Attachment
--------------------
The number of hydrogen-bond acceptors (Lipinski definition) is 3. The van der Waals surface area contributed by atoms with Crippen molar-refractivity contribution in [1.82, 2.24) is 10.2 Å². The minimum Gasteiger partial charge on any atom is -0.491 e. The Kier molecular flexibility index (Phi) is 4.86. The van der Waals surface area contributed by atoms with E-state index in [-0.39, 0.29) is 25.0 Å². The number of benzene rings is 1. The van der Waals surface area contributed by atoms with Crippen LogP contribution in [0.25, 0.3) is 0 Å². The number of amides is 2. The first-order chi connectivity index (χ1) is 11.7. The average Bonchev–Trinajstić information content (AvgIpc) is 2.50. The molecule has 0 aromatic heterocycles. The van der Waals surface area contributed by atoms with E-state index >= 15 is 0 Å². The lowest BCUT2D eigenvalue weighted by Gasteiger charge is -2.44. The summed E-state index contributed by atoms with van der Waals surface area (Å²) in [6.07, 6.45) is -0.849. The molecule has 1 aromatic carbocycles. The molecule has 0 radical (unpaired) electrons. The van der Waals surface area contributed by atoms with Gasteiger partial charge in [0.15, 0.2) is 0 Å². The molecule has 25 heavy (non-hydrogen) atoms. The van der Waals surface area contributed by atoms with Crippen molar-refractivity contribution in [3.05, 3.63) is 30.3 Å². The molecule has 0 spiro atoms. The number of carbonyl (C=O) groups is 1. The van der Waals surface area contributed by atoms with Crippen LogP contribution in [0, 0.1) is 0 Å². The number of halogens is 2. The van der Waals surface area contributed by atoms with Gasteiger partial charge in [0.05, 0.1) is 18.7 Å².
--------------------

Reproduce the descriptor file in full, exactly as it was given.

The number of hydrogen-bond acceptors (Lipinski definition) is 3. The van der Waals surface area contributed by atoms with Crippen molar-refractivity contribution in [1.82, 2.24) is 10.2 Å². The minimum Gasteiger partial charge on any atom is -0.491 e. The Kier molecular flexibility index (Phi) is 4.86. The van der Waals surface area contributed by atoms with E-state index in [-0.39, 0.29) is 25.0 Å². The number of benzene rings is 1. The van der Waals surface area contributed by atoms with Crippen LogP contribution in [0.25, 0.3) is 0 Å². The number of amides is 2. The first-order chi connectivity index (χ1) is 11.7. The average Bonchev–Trinajstić information content (AvgIpc) is 2.50. The molecule has 0 aromatic heterocycles. The van der Waals surface area contributed by atoms with E-state index >= 15 is 0 Å². The lowest BCUT2D eigenvalue weighted by Gasteiger charge is -2.44. The summed E-state index contributed by atoms with van der Waals surface area (Å²) in [6.07, 6.45) is -0.849. The molecule has 1 aromatic carbocycles. The molecule has 0 radical (unpaired) electrons. The van der Waals surface area contributed by atoms with Gasteiger partial charge in [0.15, 0.2) is 0 Å². The molecule has 25 heavy (non-hydrogen) atoms. The van der Waals surface area contributed by atoms with Crippen molar-refractivity contribution in [3.05, 3.63) is 30.3 Å². The molecule has 0 spiro atoms. The number of carbonyl (C=O) groups is 1. The van der Waals surface area contributed by atoms with Crippen LogP contribution in [0, 0.1) is 0 Å². The number of halogens is 2. The van der Waals surface area contributed by atoms with Gasteiger partial charge in [0.05, 0.1) is 18.7 Å².